Beef dressed as lamb

"Was writing a friend," says Ann Kullberg "and used the phrase if you have a beef with... and paused to wonder at how THAT usage of beef ever came into usage. Any clues? Thanks for trying!"

There are lots of instances of beef as a piece of slang over the centuries, but I'm not sure how it started.
    The oldest reference, according to Jonathan Lighter's wonderful Historical Dictionary of American Slang, is from the 1698 Dictionary of the Canting Crew, where it is defined as to raise a hue and cry: "They whiddle (inform) beef, and we must brush (fly)".
Capt Francis Grose's Dictionary of the Vulgar Tongue (1785) says: "To cry beef: to give the alarm" and "to be in a man's beef, to wound him with a sword." As usual, beef soon took on a sexist meaning. Grose also says that to be in a woman's beef means to have carnal knowledge of her.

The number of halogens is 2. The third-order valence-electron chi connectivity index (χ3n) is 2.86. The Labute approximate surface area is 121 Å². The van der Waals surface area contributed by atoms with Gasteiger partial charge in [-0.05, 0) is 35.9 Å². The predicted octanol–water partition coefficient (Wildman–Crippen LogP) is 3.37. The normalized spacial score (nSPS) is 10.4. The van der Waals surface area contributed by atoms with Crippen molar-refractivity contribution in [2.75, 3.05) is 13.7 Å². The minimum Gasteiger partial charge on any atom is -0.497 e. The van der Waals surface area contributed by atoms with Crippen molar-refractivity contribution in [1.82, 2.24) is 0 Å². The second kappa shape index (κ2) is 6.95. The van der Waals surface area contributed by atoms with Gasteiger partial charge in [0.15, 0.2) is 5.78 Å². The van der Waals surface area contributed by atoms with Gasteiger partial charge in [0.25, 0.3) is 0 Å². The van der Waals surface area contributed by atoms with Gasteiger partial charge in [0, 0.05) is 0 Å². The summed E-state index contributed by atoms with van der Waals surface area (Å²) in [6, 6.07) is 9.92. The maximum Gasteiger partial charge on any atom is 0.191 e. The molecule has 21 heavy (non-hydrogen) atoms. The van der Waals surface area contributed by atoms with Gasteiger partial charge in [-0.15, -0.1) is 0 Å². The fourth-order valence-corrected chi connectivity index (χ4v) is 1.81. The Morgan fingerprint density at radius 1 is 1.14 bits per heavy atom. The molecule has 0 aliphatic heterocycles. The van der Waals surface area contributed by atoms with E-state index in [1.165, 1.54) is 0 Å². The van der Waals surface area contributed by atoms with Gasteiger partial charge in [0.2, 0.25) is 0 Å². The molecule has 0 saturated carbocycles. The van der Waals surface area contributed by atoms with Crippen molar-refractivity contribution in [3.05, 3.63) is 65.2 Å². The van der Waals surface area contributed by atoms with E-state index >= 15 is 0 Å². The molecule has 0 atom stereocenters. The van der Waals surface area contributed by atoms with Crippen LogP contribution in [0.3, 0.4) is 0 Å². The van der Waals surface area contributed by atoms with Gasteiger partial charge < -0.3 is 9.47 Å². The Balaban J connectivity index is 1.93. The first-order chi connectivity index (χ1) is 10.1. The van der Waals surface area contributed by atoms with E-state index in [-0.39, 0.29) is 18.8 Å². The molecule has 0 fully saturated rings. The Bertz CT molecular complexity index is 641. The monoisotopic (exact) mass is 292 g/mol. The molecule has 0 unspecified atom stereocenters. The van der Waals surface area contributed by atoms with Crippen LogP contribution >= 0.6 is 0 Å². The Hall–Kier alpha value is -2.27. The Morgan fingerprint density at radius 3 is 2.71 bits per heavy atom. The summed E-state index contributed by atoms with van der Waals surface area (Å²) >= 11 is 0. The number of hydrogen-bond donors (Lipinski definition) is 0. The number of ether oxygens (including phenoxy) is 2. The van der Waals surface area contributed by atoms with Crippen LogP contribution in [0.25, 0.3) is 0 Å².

Lighter, who does not have the freedom from the need for political correctness that Grose had, mentions also that beef stands for "the penis; (hence) copulation as experienced by a woman. See also hot beef injection - usually considered vulgar." Amen to that, Jonathan.
Some references suggest that "brawn" may be involved in the complaint meaning of beef, although I don't see the relevance.
Beef is also used in the US beef bayonet and Australian beef bugle (penis, again), and the British beef curtains (breasts) and beefer (homosexual). Is there no end to people's politically incorrect inventiveness?

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